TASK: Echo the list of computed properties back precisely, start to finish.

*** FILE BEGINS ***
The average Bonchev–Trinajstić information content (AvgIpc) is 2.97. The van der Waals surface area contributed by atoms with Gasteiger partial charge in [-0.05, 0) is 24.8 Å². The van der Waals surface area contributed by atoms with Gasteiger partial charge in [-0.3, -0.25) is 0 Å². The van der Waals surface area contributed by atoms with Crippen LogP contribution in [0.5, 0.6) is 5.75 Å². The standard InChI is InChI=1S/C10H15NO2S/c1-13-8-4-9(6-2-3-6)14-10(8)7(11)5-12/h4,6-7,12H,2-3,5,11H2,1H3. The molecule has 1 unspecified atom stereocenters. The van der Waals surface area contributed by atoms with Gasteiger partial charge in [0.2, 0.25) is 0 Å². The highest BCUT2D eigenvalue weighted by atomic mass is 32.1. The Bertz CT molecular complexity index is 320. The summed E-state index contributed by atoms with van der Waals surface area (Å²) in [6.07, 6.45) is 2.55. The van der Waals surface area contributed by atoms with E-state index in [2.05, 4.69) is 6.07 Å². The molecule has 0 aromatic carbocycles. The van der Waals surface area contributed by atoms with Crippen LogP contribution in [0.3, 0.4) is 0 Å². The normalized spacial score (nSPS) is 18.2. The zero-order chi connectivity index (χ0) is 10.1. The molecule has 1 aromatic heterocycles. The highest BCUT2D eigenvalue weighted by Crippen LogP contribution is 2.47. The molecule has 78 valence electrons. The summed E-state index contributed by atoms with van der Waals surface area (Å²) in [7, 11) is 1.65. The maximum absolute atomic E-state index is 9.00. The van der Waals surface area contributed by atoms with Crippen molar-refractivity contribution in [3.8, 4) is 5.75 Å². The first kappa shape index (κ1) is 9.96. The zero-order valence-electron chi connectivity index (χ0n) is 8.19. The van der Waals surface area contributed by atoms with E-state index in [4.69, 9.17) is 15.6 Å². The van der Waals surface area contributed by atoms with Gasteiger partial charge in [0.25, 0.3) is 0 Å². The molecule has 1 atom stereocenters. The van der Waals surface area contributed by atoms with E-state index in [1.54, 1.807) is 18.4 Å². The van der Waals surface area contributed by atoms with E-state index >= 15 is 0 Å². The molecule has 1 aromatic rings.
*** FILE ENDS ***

The average Bonchev–Trinajstić information content (AvgIpc) is 2.97. The van der Waals surface area contributed by atoms with Gasteiger partial charge in [-0.05, 0) is 24.8 Å². The van der Waals surface area contributed by atoms with Gasteiger partial charge in [-0.3, -0.25) is 0 Å². The van der Waals surface area contributed by atoms with Crippen LogP contribution in [0.5, 0.6) is 5.75 Å². The standard InChI is InChI=1S/C10H15NO2S/c1-13-8-4-9(6-2-3-6)14-10(8)7(11)5-12/h4,6-7,12H,2-3,5,11H2,1H3. The molecule has 1 unspecified atom stereocenters. The van der Waals surface area contributed by atoms with Gasteiger partial charge in [0.2, 0.25) is 0 Å². The highest BCUT2D eigenvalue weighted by atomic mass is 32.1. The Bertz CT molecular complexity index is 320. The summed E-state index contributed by atoms with van der Waals surface area (Å²) in [6.07, 6.45) is 2.55. The van der Waals surface area contributed by atoms with E-state index in [2.05, 4.69) is 6.07 Å². The molecule has 0 aromatic carbocycles. The van der Waals surface area contributed by atoms with Crippen LogP contribution in [0.3, 0.4) is 0 Å². The normalized spacial score (nSPS) is 18.2. The zero-order chi connectivity index (χ0) is 10.1. The molecule has 1 aromatic heterocycles. The highest BCUT2D eigenvalue weighted by Crippen LogP contribution is 2.47. The molecule has 78 valence electrons. The summed E-state index contributed by atoms with van der Waals surface area (Å²) in [7, 11) is 1.65. The maximum absolute atomic E-state index is 9.00. The van der Waals surface area contributed by atoms with Crippen molar-refractivity contribution in [3.8, 4) is 5.75 Å². The first kappa shape index (κ1) is 9.96. The zero-order valence-electron chi connectivity index (χ0n) is 8.19. The van der Waals surface area contributed by atoms with E-state index in [4.69, 9.17) is 15.6 Å². The van der Waals surface area contributed by atoms with Gasteiger partial charge in [0.25, 0.3) is 0 Å². The molecule has 1 atom stereocenters. The van der Waals surface area contributed by atoms with E-state index in [1.54, 1.807) is 18.4 Å². The van der Waals surface area contributed by atoms with E-state index >= 15 is 0 Å². The molecule has 1 aromatic rings.